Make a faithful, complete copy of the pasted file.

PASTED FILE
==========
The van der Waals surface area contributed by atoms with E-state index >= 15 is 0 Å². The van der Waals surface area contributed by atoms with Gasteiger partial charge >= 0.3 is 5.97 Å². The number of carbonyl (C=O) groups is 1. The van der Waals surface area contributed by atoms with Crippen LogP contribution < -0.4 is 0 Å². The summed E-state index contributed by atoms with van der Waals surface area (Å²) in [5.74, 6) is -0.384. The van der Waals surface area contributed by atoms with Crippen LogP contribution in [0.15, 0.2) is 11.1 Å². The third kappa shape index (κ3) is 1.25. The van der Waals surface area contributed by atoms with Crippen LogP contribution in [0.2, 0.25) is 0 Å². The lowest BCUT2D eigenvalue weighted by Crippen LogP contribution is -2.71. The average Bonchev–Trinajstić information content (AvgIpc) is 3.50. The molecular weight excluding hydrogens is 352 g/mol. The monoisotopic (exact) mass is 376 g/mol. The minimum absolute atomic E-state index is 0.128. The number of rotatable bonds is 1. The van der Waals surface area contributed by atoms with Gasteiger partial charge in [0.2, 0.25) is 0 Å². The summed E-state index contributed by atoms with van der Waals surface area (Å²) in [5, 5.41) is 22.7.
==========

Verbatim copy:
The van der Waals surface area contributed by atoms with E-state index >= 15 is 0 Å². The van der Waals surface area contributed by atoms with Gasteiger partial charge >= 0.3 is 5.97 Å². The number of carbonyl (C=O) groups is 1. The van der Waals surface area contributed by atoms with Crippen LogP contribution < -0.4 is 0 Å². The summed E-state index contributed by atoms with van der Waals surface area (Å²) in [5.74, 6) is -0.384. The van der Waals surface area contributed by atoms with Crippen LogP contribution in [0.15, 0.2) is 11.1 Å². The third kappa shape index (κ3) is 1.25. The van der Waals surface area contributed by atoms with Crippen LogP contribution in [0.2, 0.25) is 0 Å². The lowest BCUT2D eigenvalue weighted by Crippen LogP contribution is -2.71. The average Bonchev–Trinajstić information content (AvgIpc) is 3.50. The molecular weight excluding hydrogens is 352 g/mol. The monoisotopic (exact) mass is 376 g/mol. The minimum absolute atomic E-state index is 0.128. The number of rotatable bonds is 1. The van der Waals surface area contributed by atoms with Gasteiger partial charge in [0.2, 0.25) is 0 Å². The summed E-state index contributed by atoms with van der Waals surface area (Å²) in [5, 5.41) is 22.7.